‘Sindoor Khela’: A slice of Bengal

Published: 26th October 2012 11:19 AM  |   Last Updated: 26th October 2012 11:24 AM   |  A+A-

Sindur

When people gave farewell to Goddess Durga, Bengalis residing in Balasore town adopted their traditional way of biding adieu to Devi. They exchanged Shubho Bijaya greetings and performed rituals like darpan bisarjan followed by Sindoor khela, the playful ritual by women applying vermilion on each other. 

Women first applied vermilion on the parting of hair on Goddess’s forehead and her bangles; wiped her cheeks with betel leaves as if wiping away her tears of sorrow because she was leaving her father’s abode. Finally put sweets in her mouth before bidding her goodbye.

A resident Pratiksha Ghosh said immersion of deities is just like biding farewell to daughter. “So, before the deity is taken out in procession we dress the goddess like a newly-wed daughter and perform the rituals like kanakanjali. Women mostly Bengalis took part in sindoor khela when they painted each others forehead with vermilion  They too exchanged sweets as they bade farewell to the goddess. The male members however smeared red abir on each other’s faces and embraced each other in kolakuli (hug),” she said.

Due to its close proximity, the puja traditions including the immersion are followed here like those in West Bengal. The Bengali residents here observed their family puja with much pomp and gaiety and similar rituals were also performed in many community puja mandaps. 

While the idols of community puja mandaps were taken in vehicles, the deities worshipped by the individuals were shouldered to the nearby Budhabalanga river for immersion. “Ten persons took the deities on their shoulders and immersed in the river. Then all our family members congregated in one place where younger took the blessings of elders,” said Purna Chandra Kar of Barabati area.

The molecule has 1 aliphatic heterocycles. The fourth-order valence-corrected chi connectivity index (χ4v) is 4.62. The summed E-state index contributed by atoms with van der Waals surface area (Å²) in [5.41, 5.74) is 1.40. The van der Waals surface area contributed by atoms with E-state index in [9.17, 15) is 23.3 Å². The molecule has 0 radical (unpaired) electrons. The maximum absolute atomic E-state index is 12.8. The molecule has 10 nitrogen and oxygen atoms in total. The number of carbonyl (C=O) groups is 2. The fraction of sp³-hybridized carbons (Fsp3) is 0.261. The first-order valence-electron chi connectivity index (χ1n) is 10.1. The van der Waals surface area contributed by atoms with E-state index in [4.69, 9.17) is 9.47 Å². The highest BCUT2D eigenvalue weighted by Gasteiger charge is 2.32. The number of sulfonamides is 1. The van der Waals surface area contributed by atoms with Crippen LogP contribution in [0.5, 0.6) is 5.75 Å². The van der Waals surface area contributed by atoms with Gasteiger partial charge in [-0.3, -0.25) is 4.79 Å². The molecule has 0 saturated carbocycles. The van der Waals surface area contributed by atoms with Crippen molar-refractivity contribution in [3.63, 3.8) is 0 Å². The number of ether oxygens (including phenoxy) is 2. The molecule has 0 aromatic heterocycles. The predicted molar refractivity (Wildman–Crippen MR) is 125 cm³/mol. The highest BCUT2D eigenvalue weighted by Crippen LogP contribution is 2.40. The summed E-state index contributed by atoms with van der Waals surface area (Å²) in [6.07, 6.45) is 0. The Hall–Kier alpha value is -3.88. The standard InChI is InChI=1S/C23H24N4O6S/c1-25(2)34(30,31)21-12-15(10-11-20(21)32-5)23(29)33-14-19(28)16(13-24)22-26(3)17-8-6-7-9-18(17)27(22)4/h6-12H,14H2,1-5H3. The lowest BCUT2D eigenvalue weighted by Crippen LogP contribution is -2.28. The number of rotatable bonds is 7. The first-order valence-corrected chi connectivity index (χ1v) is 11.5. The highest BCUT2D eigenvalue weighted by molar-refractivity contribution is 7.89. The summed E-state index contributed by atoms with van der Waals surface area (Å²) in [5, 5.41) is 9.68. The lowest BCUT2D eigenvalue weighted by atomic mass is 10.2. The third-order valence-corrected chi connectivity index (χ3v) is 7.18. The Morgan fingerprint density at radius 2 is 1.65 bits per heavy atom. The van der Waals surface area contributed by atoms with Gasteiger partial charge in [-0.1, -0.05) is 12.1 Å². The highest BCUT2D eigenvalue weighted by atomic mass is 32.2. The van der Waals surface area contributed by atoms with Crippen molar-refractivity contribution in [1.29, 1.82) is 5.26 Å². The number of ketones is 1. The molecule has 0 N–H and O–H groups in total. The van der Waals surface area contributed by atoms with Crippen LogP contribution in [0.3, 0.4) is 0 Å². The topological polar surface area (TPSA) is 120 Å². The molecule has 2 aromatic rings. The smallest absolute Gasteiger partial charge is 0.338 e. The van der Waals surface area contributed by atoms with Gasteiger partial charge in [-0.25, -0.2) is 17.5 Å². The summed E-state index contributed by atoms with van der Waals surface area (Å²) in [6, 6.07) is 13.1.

In fact the return journey of Goddess Durga here was a blend of many traditions. While on the day of Dasami 'Akhada khela' by 32 groups marked the beginning of the immersion ceremony, performances by folk artists stole the show during the processions on Thursday and Friday.  

Beating of drums, blowing of conchs, frenzied youths dancing in front of vehicles carrying the idols and roadside vendors making brisk business too marked the immersion procession in the sand city.

The denizens - young and old, men and women - formed an ocean of gathering on the streets that connects with Balighat where the procession converged before the images were taken for immersion leaving behind an air of nostalgia. This year the town had around 75 community puja medhas. All the medhas were immersed at Nuniajodi and Balighat in Budhabalanga river.

Balasore SP Amrita Dash who personally supervised the security arrangements said the puja and Akhada khela were incident free while the immersion passed off peacefully. “There was no untoward incident reported. Elaborate security arrangements were made to prevent traffic congestion and vehicular movement was regulated at road crossings,” she added. Altogether 20 platoons of police forces were deployed.

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